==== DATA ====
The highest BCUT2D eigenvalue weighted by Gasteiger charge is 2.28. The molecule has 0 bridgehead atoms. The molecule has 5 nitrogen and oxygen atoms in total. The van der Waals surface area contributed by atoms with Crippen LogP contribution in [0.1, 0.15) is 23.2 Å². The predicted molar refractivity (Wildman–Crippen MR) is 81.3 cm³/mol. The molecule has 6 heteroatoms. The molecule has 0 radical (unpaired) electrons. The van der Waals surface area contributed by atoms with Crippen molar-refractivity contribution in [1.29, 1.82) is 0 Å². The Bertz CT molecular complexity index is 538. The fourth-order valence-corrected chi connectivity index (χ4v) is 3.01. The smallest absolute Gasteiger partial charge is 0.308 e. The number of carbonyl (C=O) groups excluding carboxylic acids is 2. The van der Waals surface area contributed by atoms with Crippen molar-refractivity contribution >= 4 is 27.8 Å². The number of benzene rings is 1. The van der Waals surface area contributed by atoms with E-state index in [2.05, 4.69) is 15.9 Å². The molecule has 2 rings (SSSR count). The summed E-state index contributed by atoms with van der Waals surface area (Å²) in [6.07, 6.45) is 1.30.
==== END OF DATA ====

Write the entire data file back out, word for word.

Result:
The highest BCUT2D eigenvalue weighted by Gasteiger charge is 2.28. The molecule has 0 bridgehead atoms. The molecule has 5 nitrogen and oxygen atoms in total. The van der Waals surface area contributed by atoms with Crippen LogP contribution in [0.1, 0.15) is 23.2 Å². The predicted molar refractivity (Wildman–Crippen MR) is 81.3 cm³/mol. The molecule has 6 heteroatoms. The molecule has 0 radical (unpaired) electrons. The van der Waals surface area contributed by atoms with Crippen molar-refractivity contribution in [1.29, 1.82) is 0 Å². The Bertz CT molecular complexity index is 538. The fourth-order valence-corrected chi connectivity index (χ4v) is 3.01. The smallest absolute Gasteiger partial charge is 0.308 e. The number of carbonyl (C=O) groups excluding carboxylic acids is 2. The van der Waals surface area contributed by atoms with Crippen molar-refractivity contribution >= 4 is 27.8 Å². The number of benzene rings is 1. The van der Waals surface area contributed by atoms with E-state index in [2.05, 4.69) is 15.9 Å². The molecule has 2 rings (SSSR count). The summed E-state index contributed by atoms with van der Waals surface area (Å²) in [6.07, 6.45) is 1.30.